CONFLICTS IN THE BARENTS REGION
By Lars Gyllenhaal
In the early 21st century the Barents Euro-Arctic Region may be viewed as one of the most peaceful on the planet. However, the region has not been excluded from violent struggle, and has even seen full-scale modern warfare. There are still plenty of traces from the Second World War in the frontier areas. The following summary will give you an idea of the major conflicts that have plagued the Barents Region during the second millennium. See also the Conflict Histography in the Barents region.
COLONISATION AND ETHNICAL STRUGGLE
Until the 13th century the presence of nation states within the region was negligible. This was uncharted territory totally without borders, taxation, conscription and other traits of nation states. Besides the indigenous, mostly nomadic, peoples of the region only small groups of hunters and fishermen from the Nordic countries and Novgorod lived within the region.
The indigenous peoples, such as the Sami and the Nenets, were only very gradually subjugated and thus there have been few "Indian Wars" within the region. However, eruptions of violence against ethnical groups and resistance has occurred, as recent research shows.
The struggle of the indigenous peoples of the region – for territory and rights - goes on, but now by non-violent means and with the support of multinational bodies such as the United Nations.
THE "EXPEDITION WARS"
During the 14th and 16th centuries military expeditions were sent from Karelia to Norway and vice-versa in attempts to dominate the region. It had become common knowledge that it was rich with fur, silver and fish. Both these military operations and the following ones, until 1918, were really small projects - as the military units of the time lacked the numbers, tools and provisions for prolonged warfare. Large-scale ground warfare in the Arctic was not yet technologically feasible.
In the late 16th century several Swedish raids were launched against northern Karelia and the Kola Peninsula. These territories were not fully integrated into the Russian sphere of control and their defences were weak. Sweden attempted to occupy them to fully control the trade between Russia and Western Europe. This aggressive policy was thwarted not least by the establishment in 1584 of the Russian port and town of Archangel, i.e. today’s city of Arkhangelsk, by the estuary of the river Dvina.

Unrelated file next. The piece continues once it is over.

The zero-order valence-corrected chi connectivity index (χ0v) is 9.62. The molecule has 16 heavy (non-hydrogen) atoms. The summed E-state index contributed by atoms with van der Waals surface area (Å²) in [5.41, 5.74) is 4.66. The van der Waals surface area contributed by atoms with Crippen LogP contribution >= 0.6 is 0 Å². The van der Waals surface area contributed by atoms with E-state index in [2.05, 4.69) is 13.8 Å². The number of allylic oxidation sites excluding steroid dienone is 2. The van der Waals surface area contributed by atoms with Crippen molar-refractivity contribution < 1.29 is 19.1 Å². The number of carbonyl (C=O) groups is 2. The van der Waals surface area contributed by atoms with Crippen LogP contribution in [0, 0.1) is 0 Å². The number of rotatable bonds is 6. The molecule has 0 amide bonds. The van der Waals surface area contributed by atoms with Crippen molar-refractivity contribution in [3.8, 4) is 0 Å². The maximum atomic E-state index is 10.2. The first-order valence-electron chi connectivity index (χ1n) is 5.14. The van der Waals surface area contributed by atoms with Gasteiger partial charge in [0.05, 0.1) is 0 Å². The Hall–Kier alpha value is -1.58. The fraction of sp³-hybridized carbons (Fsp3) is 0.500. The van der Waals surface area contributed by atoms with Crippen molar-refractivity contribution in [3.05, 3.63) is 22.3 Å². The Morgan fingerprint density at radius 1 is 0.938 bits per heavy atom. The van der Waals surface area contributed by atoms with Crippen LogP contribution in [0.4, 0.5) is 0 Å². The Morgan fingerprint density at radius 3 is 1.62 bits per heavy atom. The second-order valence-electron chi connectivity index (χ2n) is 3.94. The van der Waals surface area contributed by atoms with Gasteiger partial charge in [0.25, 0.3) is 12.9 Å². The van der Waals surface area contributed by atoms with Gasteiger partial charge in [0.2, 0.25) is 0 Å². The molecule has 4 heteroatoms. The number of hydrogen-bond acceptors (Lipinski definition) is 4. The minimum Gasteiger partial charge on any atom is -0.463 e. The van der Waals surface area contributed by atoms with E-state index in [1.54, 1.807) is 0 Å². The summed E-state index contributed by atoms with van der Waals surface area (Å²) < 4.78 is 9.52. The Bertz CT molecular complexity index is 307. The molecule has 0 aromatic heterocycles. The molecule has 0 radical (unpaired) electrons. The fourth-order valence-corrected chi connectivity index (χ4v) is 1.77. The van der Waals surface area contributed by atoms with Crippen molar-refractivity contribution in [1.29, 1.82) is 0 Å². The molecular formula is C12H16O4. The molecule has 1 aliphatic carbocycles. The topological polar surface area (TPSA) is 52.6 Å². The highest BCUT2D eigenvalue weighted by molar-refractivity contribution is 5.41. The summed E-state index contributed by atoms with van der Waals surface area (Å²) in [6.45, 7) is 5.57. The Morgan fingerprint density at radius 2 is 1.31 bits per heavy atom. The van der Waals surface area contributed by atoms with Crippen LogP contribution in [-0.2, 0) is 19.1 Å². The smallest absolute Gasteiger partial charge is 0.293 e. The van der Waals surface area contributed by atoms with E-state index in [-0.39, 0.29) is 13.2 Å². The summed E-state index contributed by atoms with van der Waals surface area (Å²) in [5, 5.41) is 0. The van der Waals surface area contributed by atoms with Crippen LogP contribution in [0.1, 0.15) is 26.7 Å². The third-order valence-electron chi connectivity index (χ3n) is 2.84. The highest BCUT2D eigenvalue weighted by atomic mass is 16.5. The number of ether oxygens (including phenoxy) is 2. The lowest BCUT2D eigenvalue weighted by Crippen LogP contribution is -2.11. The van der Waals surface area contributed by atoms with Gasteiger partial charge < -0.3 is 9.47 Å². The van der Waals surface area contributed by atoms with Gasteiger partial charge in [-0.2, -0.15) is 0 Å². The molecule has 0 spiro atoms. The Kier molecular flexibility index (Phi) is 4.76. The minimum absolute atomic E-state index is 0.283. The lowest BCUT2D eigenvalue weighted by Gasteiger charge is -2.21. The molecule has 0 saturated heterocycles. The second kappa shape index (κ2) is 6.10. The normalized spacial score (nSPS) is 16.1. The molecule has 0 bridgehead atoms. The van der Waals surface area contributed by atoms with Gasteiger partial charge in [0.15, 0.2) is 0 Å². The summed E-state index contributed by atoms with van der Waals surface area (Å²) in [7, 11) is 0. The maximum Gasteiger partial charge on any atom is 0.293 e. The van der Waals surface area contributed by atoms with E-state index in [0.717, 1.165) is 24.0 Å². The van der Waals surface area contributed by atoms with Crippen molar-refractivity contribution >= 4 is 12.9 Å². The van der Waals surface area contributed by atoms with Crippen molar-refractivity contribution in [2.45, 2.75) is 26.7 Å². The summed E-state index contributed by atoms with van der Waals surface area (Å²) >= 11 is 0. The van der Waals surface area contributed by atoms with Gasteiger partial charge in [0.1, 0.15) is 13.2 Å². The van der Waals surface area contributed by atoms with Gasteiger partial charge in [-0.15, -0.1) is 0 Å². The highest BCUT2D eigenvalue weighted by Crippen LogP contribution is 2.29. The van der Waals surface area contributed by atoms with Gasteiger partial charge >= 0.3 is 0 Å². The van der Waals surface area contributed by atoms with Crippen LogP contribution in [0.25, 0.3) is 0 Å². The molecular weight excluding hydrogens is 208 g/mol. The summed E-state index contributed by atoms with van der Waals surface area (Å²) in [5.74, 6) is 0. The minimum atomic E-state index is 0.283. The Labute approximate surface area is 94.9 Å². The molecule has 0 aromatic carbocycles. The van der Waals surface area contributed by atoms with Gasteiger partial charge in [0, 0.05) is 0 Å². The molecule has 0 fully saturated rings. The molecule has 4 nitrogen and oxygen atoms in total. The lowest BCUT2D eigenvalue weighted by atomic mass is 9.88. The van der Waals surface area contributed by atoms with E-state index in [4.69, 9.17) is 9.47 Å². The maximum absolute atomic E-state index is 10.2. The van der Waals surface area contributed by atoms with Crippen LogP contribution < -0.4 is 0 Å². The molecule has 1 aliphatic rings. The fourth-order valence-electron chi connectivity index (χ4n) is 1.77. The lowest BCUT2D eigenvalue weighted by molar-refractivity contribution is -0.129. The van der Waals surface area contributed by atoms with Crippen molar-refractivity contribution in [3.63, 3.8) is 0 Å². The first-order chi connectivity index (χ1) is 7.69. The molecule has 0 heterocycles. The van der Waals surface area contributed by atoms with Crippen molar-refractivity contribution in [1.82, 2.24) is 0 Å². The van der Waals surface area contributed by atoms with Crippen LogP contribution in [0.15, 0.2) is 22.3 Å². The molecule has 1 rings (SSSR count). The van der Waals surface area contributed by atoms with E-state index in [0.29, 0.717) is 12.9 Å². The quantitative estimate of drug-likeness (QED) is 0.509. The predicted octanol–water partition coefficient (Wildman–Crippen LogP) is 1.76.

In 1854-55 the British Royal Navy attacked the northern coast of the Kola Peninsula and destroyed the undefended town of Kola. These actions were a consequence of the distant Crimean War.
WWI AND THE INTERVENTION IN NORTHERN RUSSIA
In the late 19th and early 20th century there was a wide-spread fear of Russia in Sweden. Large sections of the public and authorities, not least the military, were convinced that Tsarist Russia wanted to invade North Scandinavia to secure several ice-free ports to the Atlantic. A huge armament programme was set in motion and a lasting result is the fortress of Boden, "The Gibraltar of the North".
When World War One broke out in 1914 Russia did not, however, even attempt to invade Scandinavia. Instead Britain was allowed by Norway to supply Russia with vital goods via Arctic Norwegian ports. German sabotage in the Tornio valley in 1916-17 against these supply lines was largely unsuccessful.
Alas, no support from Britain could save the Russian Empire from its ultimate fate. In 1917 the inefficient, corrupt and war-weakened empire fell to pieces almost by itself. In 1918 British, US and French troops (with small contingents of other nationalities, even some Swedish volunteers) half-heartedly intervened in the Russian Civil War by occupying Murmansk and Arkhangelsk. After the collapse of Tsarist Russia, the Western Powers decided that they had to stop the millions of tons of war materiel stored in North Russia from falling into German hands. Some leaders of the Western Powers had a hidden agenda and also wished to overthrow the Russian communists, or Bolsheviks, as they were known at the time.
Initially the western expeditionary forces in North Russia received support from the local "red", then "white" (!) forces. But the latter, in the end, lost their public support and thus the western troops were forced to leave the region in late 1919 after having seen a lot of waiting but also some intense battles with all the latest tools of war including tanks and aircraft. As from 1920 the Russian parts of the Barents Region were fully in the control of the Russian Bolsheviks under Lenin.
In the Soviet Union, and also in today’s Russia, the occupation of North Russia in 1918-19 by western forces is a well-known fact and has naturally affected the way western policies – and westerners - are viewed.
The following website, the strange and little-known (in the west) intervention of 1918-19 can be recommended.
As a consequence of the WWI fighting in Central Europe tens of thousands of German and Austro-Hungarian prisoners-of-war were brought to Karelia and ordered to construct the railway to Murmansk, which they accomplish in record time. Murmansk, due to the proximity of the Gulf Stream, was accessible for ships all year round.